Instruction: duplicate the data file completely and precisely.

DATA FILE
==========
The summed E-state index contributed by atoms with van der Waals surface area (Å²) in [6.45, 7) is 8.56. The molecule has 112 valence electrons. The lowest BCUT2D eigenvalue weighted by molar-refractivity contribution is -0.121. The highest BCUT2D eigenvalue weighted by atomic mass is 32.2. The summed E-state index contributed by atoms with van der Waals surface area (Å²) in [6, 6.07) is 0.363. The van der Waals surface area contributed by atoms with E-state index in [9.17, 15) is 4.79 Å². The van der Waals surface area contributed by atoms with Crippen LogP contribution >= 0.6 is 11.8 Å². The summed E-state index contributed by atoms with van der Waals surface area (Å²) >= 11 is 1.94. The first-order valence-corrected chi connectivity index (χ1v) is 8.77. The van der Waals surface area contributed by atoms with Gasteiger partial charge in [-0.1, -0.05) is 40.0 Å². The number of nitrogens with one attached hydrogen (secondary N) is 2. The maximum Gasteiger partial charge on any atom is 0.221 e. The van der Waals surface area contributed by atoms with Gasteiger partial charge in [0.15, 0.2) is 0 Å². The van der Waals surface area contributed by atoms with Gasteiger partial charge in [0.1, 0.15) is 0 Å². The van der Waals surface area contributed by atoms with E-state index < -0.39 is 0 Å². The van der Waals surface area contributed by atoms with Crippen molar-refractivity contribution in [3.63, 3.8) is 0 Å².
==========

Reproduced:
The summed E-state index contributed by atoms with van der Waals surface area (Å²) in [6.45, 7) is 8.56. The molecule has 112 valence electrons. The lowest BCUT2D eigenvalue weighted by molar-refractivity contribution is -0.121. The highest BCUT2D eigenvalue weighted by atomic mass is 32.2. The summed E-state index contributed by atoms with van der Waals surface area (Å²) in [6, 6.07) is 0.363. The van der Waals surface area contributed by atoms with E-state index in [9.17, 15) is 4.79 Å². The van der Waals surface area contributed by atoms with Crippen LogP contribution >= 0.6 is 11.8 Å². The summed E-state index contributed by atoms with van der Waals surface area (Å²) >= 11 is 1.94. The first-order valence-corrected chi connectivity index (χ1v) is 8.77. The van der Waals surface area contributed by atoms with Gasteiger partial charge in [-0.1, -0.05) is 40.0 Å². The number of nitrogens with one attached hydrogen (secondary N) is 2. The maximum Gasteiger partial charge on any atom is 0.221 e. The van der Waals surface area contributed by atoms with Gasteiger partial charge in [0.15, 0.2) is 0 Å². The van der Waals surface area contributed by atoms with Gasteiger partial charge in [0.1, 0.15) is 0 Å². The van der Waals surface area contributed by atoms with E-state index < -0.39 is 0 Å². The van der Waals surface area contributed by atoms with Crippen molar-refractivity contribution in [3.63, 3.8) is 0 Å².